By Jenna Mertz, Undergraduate Assistant Director of the Writing Fellows Program. Jenna is a senior majoring in English, Spanish and Environmental Studies. She has been a Writing Fellow for six semesters.
Last Friday, undergraduate Writing Fellows and Writing Center instructors convened to mingle, share, and engage with each other at the annual joint staff meeting highlighting the original research of seven Writing Fellows. Attendees shuffled from room to room to listen to presentations featuring discussions about power dynamics, body language, and agenda setting during the writing conference; to explorations of identity, rhetoric, and multilingual tutors.
As my fellow Undergraduate Assistant Director, Logan, and I watched our peers present and grad students listen and scribble in what seemed to be shake-up of roles, we got a little existential. We got to thinking about ourselves. We got to thinking about undergraduates, and what it means to be us. Continue reading
By Kim Moreland
Kim Moreland is currently the Assistant Director of the Writing Fellows Program. She is a Ph.D candidate in Composition and Rhetoric, writing her dissertation on authorship and networks.
Undergraduate research is on my mind. Undergraduate writing center tutor research was the focus of Lauren Fitzgerald’s keynote address at the International Writing Centers Association conference in San Diego in October. And undergraduate writing center tutor research has long been the focus of English 316, the honors course in writing across the curriculum that all Writing Fellows here at UW-Madison are required to take. But what drives this research? What do these projects look like? How do they help us rethink these issues central to our field?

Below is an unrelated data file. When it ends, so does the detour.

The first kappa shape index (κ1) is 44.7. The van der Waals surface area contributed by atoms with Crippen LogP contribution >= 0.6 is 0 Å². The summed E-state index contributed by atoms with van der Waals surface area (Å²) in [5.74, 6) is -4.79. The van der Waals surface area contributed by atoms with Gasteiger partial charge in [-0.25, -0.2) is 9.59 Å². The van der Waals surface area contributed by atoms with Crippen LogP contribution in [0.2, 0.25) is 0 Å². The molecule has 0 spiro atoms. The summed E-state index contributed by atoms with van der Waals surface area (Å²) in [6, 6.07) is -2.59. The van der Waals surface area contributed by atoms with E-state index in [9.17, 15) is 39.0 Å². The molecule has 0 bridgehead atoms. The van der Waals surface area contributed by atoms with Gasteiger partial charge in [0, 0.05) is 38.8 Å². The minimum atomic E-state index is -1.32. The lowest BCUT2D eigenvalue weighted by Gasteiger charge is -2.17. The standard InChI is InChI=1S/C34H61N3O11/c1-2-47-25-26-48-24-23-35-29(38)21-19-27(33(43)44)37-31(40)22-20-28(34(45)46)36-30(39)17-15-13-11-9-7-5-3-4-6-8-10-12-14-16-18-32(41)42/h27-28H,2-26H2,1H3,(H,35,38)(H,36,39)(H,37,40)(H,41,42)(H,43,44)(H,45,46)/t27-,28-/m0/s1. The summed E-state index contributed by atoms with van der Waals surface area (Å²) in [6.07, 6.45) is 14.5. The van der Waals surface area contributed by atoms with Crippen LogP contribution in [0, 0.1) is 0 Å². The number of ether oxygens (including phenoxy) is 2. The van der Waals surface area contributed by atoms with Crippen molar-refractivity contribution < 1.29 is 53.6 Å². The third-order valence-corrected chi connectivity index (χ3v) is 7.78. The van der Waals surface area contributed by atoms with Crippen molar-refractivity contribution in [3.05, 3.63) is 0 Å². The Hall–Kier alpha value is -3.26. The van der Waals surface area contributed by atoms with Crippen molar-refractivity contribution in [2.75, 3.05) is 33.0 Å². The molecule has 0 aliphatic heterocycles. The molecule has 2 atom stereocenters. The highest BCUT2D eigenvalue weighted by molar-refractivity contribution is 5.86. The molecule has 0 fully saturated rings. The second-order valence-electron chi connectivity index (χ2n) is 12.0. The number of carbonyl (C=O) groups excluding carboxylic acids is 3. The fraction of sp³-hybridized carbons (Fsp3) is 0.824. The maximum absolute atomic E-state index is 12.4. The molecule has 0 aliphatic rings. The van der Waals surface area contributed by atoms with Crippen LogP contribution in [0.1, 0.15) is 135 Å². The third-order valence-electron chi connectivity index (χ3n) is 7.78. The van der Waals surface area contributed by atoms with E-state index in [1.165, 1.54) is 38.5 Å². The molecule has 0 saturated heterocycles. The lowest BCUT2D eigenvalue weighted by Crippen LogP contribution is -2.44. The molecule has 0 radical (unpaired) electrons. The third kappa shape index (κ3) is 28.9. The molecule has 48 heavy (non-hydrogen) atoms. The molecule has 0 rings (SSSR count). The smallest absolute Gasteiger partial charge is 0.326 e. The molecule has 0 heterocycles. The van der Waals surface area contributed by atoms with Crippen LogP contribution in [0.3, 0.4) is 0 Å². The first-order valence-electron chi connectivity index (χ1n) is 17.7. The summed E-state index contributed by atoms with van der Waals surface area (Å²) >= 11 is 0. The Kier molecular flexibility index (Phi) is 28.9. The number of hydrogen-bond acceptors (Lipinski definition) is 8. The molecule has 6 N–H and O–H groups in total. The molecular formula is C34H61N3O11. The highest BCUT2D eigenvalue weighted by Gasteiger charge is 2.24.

This semester, I’ve been thinking about these questions often. I’ve been teaching a section of English 316, and I attended the National Conference on Peer Tutoring in Writing in Chicago with five undergraduate Fellows who presented their research. Before this semester, I was familiar with the research conducted by Fellows – I’d seen several Fellows present at our annual joint staff meeting in the Writing Center. But it wasn’t until I starting mentoring Fellows in 316 that I gave much thought to where the questions that sparked these projects came from: the particular interests of Fellows who are immersed in WAC as both tutors and students. Continue reading
A revision addict, I mean—addicted to sharing my work with others and responding to theirs, addicted to creating a community of writing collaborators.
Cydney Alexis, Ph.D. candidate in composition and rhetoric, assistant director of the Writing Fellows program, and former Writing Center instructor